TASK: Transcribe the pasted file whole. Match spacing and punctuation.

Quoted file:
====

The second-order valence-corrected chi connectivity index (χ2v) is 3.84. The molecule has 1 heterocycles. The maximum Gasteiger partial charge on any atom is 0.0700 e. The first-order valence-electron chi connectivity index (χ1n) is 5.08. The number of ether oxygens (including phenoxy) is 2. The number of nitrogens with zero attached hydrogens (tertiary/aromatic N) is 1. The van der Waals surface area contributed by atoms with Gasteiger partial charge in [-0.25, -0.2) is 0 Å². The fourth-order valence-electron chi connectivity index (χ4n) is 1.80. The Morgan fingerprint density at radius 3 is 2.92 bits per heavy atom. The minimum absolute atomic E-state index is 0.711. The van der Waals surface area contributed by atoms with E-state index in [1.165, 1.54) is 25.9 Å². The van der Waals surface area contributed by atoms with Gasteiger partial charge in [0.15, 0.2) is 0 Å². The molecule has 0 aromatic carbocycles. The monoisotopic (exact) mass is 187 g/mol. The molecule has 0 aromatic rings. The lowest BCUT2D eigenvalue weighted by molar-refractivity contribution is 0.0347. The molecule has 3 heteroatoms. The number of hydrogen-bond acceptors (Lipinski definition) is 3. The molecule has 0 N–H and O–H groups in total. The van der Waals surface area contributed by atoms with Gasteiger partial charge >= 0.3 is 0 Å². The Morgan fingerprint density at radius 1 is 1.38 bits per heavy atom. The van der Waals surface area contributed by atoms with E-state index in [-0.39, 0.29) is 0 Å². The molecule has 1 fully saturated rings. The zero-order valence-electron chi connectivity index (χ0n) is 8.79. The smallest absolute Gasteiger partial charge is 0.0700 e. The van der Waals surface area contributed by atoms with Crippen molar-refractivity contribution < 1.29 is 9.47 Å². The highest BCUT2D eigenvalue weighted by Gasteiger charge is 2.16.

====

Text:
The second-order valence-corrected chi connectivity index (χ2v) is 3.84. The molecule has 1 heterocycles. The maximum Gasteiger partial charge on any atom is 0.0700 e. The first-order valence-electron chi connectivity index (χ1n) is 5.08. The number of ether oxygens (including phenoxy) is 2. The number of nitrogens with zero attached hydrogens (tertiary/aromatic N) is 1. The van der Waals surface area contributed by atoms with Gasteiger partial charge in [-0.25, -0.2) is 0 Å². The fourth-order valence-electron chi connectivity index (χ4n) is 1.80. The Morgan fingerprint density at radius 3 is 2.92 bits per heavy atom. The minimum absolute atomic E-state index is 0.711. The van der Waals surface area contributed by atoms with E-state index in [1.165, 1.54) is 25.9 Å². The van der Waals surface area contributed by atoms with Gasteiger partial charge in [0.15, 0.2) is 0 Å². The molecule has 0 aromatic carbocycles. The monoisotopic (exact) mass is 187 g/mol. The molecule has 0 aromatic rings. The lowest BCUT2D eigenvalue weighted by molar-refractivity contribution is 0.0347. The molecule has 3 heteroatoms. The number of hydrogen-bond acceptors (Lipinski definition) is 3. The molecule has 0 N–H and O–H groups in total. The van der Waals surface area contributed by atoms with Gasteiger partial charge >= 0.3 is 0 Å². The Morgan fingerprint density at radius 1 is 1.38 bits per heavy atom. The van der Waals surface area contributed by atoms with E-state index in [-0.39, 0.29) is 0 Å². The molecule has 1 fully saturated rings. The zero-order valence-electron chi connectivity index (χ0n) is 8.79. The smallest absolute Gasteiger partial charge is 0.0700 e. The van der Waals surface area contributed by atoms with Crippen molar-refractivity contribution < 1.29 is 9.47 Å². The highest BCUT2D eigenvalue weighted by Gasteiger charge is 2.16.